MPs urge action on neglected city parks

Government should do more to stop the degradation of urban green spaces, which are losing out to the needs of housing and business, a parliamentary committee has said.

The Department for Communities could not tell the MPs whether the amount of urban green space in Britain was shrinking or growing, they said in the Enhancing Urban Green Spaces report.

As for the quality of existing green spaces, it has improved since a 1999 report found them to be in 'general decline' - but deprived areas have missed out on the improvements and are still plagued by rundown parks and greens that do more harm than good, the Commons public accounts committee said.

One in six urban local authorities is experiencing a decline in the quality of green space, it said.

The MPs recommended a new "green space database" to keep track of the total amount and distribution of public green space in England, paying particular attention to deprived areas.

"Good quality green space enhances the quality of urban life and contributes to wider Government objectives such as improved health, more sustainable neighbourhood renewal and better community cohesion, especially in more deprived communities.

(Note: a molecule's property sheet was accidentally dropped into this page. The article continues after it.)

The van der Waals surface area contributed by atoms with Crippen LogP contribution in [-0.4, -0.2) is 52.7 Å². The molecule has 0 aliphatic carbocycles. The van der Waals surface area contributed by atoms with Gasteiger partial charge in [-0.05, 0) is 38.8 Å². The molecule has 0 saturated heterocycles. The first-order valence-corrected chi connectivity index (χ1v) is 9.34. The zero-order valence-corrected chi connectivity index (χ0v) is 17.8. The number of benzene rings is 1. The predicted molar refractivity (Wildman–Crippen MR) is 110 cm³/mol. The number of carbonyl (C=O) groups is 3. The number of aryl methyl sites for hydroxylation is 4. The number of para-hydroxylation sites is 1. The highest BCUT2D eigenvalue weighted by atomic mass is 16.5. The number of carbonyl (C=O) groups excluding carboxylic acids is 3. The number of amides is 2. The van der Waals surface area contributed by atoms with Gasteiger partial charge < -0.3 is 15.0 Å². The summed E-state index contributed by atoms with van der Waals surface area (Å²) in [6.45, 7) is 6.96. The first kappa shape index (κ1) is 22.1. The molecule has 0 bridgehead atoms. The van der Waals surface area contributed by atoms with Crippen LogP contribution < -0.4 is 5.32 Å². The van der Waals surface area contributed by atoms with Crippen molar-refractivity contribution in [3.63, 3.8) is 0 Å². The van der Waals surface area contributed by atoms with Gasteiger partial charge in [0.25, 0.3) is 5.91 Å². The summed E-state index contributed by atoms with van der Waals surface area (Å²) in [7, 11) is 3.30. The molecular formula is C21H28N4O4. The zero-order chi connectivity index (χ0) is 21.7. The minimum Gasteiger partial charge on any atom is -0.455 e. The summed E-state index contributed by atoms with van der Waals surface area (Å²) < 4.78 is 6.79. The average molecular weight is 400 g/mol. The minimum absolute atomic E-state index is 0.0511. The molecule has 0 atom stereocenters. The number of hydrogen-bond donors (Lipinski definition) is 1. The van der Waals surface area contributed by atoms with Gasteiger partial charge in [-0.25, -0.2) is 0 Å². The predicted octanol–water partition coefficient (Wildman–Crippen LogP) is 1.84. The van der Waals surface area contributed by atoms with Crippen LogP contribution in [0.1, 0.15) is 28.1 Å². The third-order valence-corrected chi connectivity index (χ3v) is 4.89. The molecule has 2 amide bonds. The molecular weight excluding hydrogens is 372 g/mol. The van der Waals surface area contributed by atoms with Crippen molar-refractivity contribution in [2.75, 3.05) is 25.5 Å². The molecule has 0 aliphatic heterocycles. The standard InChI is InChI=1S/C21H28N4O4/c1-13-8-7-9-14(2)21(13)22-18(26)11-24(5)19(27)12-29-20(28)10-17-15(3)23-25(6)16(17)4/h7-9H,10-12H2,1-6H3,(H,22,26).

"Neglected parks attract anti-social behaviour and have the potential to undermine regeneration of deprived neighbourhoods," the MPs said.

In the absence of adequate data, the committee was forced to work with 2001 figures that did not distinguish between agricultural green space, parks and children's play areas. The MPs feared England may be losing green space without the responsible bodies being aware of the situation.

"The pressure for additional housing and businesses in towns and cities makes existing urban green space attractive as potential development sites. The Department was unable to tell us whether the amount of publicly accessible green space is shrinking or growing," the MPs said.

In producing the report MPs looked at the work of the Commission for Architecture and the Built Environment (CABE) and the environmental regeneration organisation , as well as that of the Department for Communities.

Goska Romanowicz



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